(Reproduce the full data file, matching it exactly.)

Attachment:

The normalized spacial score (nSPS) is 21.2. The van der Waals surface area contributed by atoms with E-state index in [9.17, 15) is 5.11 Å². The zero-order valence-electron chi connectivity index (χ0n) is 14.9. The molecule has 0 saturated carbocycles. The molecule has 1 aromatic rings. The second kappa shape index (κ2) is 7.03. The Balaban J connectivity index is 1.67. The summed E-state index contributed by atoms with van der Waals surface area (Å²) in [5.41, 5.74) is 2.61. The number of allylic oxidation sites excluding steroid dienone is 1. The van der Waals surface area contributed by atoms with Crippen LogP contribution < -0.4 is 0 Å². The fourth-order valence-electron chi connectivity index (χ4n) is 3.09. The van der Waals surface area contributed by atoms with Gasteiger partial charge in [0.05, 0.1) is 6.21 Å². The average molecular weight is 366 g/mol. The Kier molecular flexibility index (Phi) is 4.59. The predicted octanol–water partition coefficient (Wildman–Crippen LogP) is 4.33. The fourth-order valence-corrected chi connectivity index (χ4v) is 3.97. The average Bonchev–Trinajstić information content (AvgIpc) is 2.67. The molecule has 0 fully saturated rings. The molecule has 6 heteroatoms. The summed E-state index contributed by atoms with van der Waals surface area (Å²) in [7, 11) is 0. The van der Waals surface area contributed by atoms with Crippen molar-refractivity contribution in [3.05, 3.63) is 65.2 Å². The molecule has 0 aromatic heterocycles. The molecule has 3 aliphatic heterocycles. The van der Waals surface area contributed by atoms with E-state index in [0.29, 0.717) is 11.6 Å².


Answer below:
The normalized spacial score (nSPS) is 21.2. The van der Waals surface area contributed by atoms with E-state index in [9.17, 15) is 5.11 Å². The zero-order valence-electron chi connectivity index (χ0n) is 14.9. The molecule has 0 saturated carbocycles. The molecule has 1 aromatic rings. The second kappa shape index (κ2) is 7.03. The Balaban J connectivity index is 1.67. The summed E-state index contributed by atoms with van der Waals surface area (Å²) in [5.41, 5.74) is 2.61. The number of allylic oxidation sites excluding steroid dienone is 1. The van der Waals surface area contributed by atoms with Crippen LogP contribution < -0.4 is 0 Å². The fourth-order valence-electron chi connectivity index (χ4n) is 3.09. The van der Waals surface area contributed by atoms with Gasteiger partial charge in [0.05, 0.1) is 6.21 Å². The average molecular weight is 366 g/mol. The Kier molecular flexibility index (Phi) is 4.59. The predicted octanol–water partition coefficient (Wildman–Crippen LogP) is 4.33. The fourth-order valence-corrected chi connectivity index (χ4v) is 3.97. The average Bonchev–Trinajstić information content (AvgIpc) is 2.67. The molecule has 0 fully saturated rings. The molecule has 6 heteroatoms. The summed E-state index contributed by atoms with van der Waals surface area (Å²) in [7, 11) is 0. The van der Waals surface area contributed by atoms with Crippen molar-refractivity contribution in [3.05, 3.63) is 65.2 Å². The molecule has 0 aromatic heterocycles. The molecule has 3 aliphatic heterocycles. The van der Waals surface area contributed by atoms with E-state index in [0.29, 0.717) is 11.6 Å².